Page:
In hindsight, maybe these weren’t the best option…

Peter Pettigrew revealed as Scabbers
© JKR/Pottermore Ltd. ™ Warner Bros.

We all make mistakes – and that applies whether you’re the wisest wizard in the world, the Boy Who Lived or the Dark Lord. But which errors were the most devastating for the wizarding world?

Cornelius sending Hagrid to Azkaban

Cornelius Fudge, Minister for Magic, was definitely a career politician, a self-serving tyrant without principles who rarely considered anything but his own importance. When he turned up at Hagrid’s hut in Harry Potter and the Chamber of Secrets to take Hagrid to Azkaban, he displayed the sort of petty bureaucracy and self-preservation that would become his hallmark: ‘I’m under a lot of pressure. Got to be seen to be doing something,’ he said, blaming Hagrid for opening the Chamber and releasing the Basilisk.

What he was actually doing, though, was sending an innocent man/giant to the most horrifying place we’ve ever heard of – an offshore prison staffed by Dementors where inmates were depressed to death. It’s a testament to Hagrid’s strength of character that he recovered after release, only once telling Harry, Ron and Hermione about his experience: ‘I used ter hope I'd jus' die in me sleep.’ All on your conscience, Fudge.

Pottermore illustrations Hagrid in Azkaban

Voldemort thinking Snape was Master of the Elder Wand

The Elder Wand had a long and bloody history stretching back centuries, and its owners, from Antioch Peverell through Emeric the Evil and Gellert Grindelwald, sought to become masters of death by winning its allegiance. Voldemort knew this and needed it for himself, so when Severus Snape killed Dumbledore in Harry Potter and the Half-Blood Prince, he assumed Snape was the new holder. He was wrong: Draco Malfoy, having disarmed Dumbledore shortly before, was now its master.

So when the Dark Lord ordered Nagini to finish off Snape so he could claim the wand, he was no closer to his dream of immortality. And in the end, this mistake spelt the end of Voldemort too, when his Killing Curse backfired from the Elder Wand at the Battle of Hogwarts. The take-home: do your research before you act.

A head shot of Snape looking sideways from the Deathly Hallows Part 2
Harry Potter and the Deathly Hallows – Part 2

Barty Crouch Sr breaking his son out of Azkaban

Barty Crouch Jr was a nasty piece of work, taking the Dark Mark at an early age and showing fanatical support for Lord Voldemort. His father Barty Sr, as a member of the Council of Magical Law, sent him to Azkaban for torturing the Aurors Frank and Alice Longbottom, but even then a mother’s love shone through: she persuaded her husband to allow her to switch places with her son in prison using Polyjuice Potion. Big mistake. Although Barty Sr kept tabs on Jr for a while with an Imperius curse and Invisibility Cloak, he broke free at the Quidditch World Cup in Goblet of Fire and began causing havoc on behalf of Voldemort once again.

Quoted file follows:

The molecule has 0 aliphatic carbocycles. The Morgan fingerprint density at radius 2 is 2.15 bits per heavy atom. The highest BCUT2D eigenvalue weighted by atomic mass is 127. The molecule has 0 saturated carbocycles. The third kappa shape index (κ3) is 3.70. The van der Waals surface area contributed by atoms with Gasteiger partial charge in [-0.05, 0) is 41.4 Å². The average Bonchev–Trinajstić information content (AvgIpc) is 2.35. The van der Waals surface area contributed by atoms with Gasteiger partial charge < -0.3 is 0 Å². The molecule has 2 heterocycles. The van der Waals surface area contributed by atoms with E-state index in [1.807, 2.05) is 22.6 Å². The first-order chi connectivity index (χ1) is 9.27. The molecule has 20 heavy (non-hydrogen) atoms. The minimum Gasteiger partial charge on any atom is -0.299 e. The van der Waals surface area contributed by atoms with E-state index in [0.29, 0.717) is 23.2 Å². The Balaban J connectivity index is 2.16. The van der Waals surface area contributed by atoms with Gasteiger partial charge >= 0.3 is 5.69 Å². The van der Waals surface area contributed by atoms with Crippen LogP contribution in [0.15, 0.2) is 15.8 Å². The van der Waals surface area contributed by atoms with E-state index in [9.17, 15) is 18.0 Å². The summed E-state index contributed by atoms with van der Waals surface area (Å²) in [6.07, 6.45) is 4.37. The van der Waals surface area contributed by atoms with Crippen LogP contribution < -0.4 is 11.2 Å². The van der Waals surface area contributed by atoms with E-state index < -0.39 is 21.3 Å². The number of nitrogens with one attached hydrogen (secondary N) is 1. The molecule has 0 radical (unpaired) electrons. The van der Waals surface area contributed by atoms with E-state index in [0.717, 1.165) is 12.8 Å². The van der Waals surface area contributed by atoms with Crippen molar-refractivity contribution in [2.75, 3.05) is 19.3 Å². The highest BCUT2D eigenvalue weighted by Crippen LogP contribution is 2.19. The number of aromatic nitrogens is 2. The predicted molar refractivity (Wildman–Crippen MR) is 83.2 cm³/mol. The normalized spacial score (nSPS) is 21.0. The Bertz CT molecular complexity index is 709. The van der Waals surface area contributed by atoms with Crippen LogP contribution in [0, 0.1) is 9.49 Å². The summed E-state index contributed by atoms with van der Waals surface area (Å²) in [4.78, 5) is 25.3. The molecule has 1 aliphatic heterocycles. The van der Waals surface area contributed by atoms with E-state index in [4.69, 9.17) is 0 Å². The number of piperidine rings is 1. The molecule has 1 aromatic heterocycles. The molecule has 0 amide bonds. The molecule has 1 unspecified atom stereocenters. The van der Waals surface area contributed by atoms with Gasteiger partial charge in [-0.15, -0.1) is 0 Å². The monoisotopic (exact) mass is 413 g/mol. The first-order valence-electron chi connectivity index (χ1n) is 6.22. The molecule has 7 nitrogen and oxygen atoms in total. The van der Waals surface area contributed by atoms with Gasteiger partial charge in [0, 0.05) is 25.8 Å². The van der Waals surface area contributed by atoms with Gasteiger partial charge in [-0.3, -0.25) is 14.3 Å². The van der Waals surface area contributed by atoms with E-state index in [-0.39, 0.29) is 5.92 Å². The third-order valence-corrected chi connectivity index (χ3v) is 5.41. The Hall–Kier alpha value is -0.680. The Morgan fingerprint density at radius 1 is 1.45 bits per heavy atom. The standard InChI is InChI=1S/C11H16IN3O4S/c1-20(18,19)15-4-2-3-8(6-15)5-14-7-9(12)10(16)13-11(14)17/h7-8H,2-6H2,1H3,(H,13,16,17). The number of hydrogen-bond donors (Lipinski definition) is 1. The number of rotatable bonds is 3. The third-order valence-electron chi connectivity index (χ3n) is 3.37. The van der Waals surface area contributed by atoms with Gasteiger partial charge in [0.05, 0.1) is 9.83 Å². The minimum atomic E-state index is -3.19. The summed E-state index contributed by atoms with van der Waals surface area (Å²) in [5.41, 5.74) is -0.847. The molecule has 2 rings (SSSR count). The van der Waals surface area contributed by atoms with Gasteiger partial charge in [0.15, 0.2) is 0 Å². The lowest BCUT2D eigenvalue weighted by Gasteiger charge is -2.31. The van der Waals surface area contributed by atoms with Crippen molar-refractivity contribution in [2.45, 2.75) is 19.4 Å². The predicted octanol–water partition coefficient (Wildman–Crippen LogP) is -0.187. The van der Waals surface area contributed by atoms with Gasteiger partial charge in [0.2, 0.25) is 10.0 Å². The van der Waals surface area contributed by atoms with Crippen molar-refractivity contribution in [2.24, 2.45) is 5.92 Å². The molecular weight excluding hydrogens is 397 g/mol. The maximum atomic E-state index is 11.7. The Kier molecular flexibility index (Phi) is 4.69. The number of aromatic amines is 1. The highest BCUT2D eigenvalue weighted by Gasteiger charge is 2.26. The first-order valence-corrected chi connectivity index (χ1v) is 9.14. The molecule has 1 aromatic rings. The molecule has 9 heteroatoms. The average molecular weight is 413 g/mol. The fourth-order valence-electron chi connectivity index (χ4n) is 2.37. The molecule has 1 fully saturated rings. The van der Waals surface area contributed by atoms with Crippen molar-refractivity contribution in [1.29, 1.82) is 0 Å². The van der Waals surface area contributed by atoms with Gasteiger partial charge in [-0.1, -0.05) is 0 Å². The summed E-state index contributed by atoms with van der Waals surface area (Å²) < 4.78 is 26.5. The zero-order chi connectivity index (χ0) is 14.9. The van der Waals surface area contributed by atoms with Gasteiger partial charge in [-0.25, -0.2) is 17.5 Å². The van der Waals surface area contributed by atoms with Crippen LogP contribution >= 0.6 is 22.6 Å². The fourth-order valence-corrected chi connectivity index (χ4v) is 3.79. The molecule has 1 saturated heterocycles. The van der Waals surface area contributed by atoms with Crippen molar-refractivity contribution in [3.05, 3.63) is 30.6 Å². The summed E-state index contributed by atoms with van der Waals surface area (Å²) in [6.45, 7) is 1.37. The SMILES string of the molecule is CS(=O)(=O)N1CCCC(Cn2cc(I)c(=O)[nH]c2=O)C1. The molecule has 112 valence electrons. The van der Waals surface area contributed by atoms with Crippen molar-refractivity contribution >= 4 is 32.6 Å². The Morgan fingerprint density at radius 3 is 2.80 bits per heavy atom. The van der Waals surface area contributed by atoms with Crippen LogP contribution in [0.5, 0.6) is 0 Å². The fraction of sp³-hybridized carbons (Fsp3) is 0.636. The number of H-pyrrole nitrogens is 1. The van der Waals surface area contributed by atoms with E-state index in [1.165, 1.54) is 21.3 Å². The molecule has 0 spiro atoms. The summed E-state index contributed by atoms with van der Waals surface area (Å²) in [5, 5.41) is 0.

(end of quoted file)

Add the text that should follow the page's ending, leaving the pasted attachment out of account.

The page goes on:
And what havoc – he assumed the appearance of Alastor Moody, sent an underage Harry into the Triwizard Tournament and caused the death of Cedric Diggory. Barty Sr, we know he was your own son, but it really would have been better to leave him where he was.

Barty Crouch is apprehended by officials at the Wizengamot.
Harry Potter and the Goblet of Fire

Harry’s misplaced bravery led to Sirius’s death

Aware of how susceptible Harry’s mind was to the intrusions of Lord Voldemort, Dumbledore pressed Professor Snape to teach him Occlumency to defend himself in Order of the Phoenix, but to no avail. Harry was too curious about what was in that orb in the Department of Mysteries, so he travelled there in his dreams and was tricked by Voldemort. Not for the first time, we admired his bravery when he stepped up to save his beloved godfather; not for the first time, Harry proved his fallibility, but as ever he acted with honour.

That may have been scant consolation for him, however, as he struggled with the deadly consequences of his actions – he’d felt the pain of losing someone close to him, again, this time more acutely than ever before.

Sirius falls through the vail in the Department of Mysteries
© JKR/Pottermore Ltd. ™ Warner Bros.

Dumbledore wore Marvolo Gaunt’s ring

For anyone who knows wizarding history, the Resurrection Stone is clearly not to be messed with. For one – legend has it – it was made by Death himself. It drove its first owner, Cadmus Peverell, to suicide. It was set into a gold ring, which Tom Riddle Jr stole after murdering half his own family. Although he knew its terrible power, Dumbledore couldn’t help putting it on in the vain hope of seeing his family again in Deathly Hallows, proving that even someone so wise and worldly is not immune to the temptations and feelings that face us all in life. ‘I… was a fool,’ he said. No, Dumbledore, you were only human.

The ring Horcrux and Resurrection Stone
Harry Potter and the Half-Blood Prince

Sirius Black made Peter Pettigrew a Secret-Keeper

When Lily and James Potter hid out in Godric’s Hollow during the First Wizarding War under a Fidelius Charm, they needed someone to hold the secret in their soul. Sirius Black, a great choice, thought Voldemort had him figured out, so he passed the responsibility on to Peter Pettigrew. Not a great choice.

He was already traitorously spying on the Order of the Phoenix for Voldemort, and immediately informed his master of the whereabouts of the Potters. They were slaughtered by the Dark Lord, leaving the infant Harry an orphan. Without this betrayal there would have been no living with the Dursleys, no deaths of dozens of blameless wizards and Muggles, no more war. Peter, it didn’t have to be this way.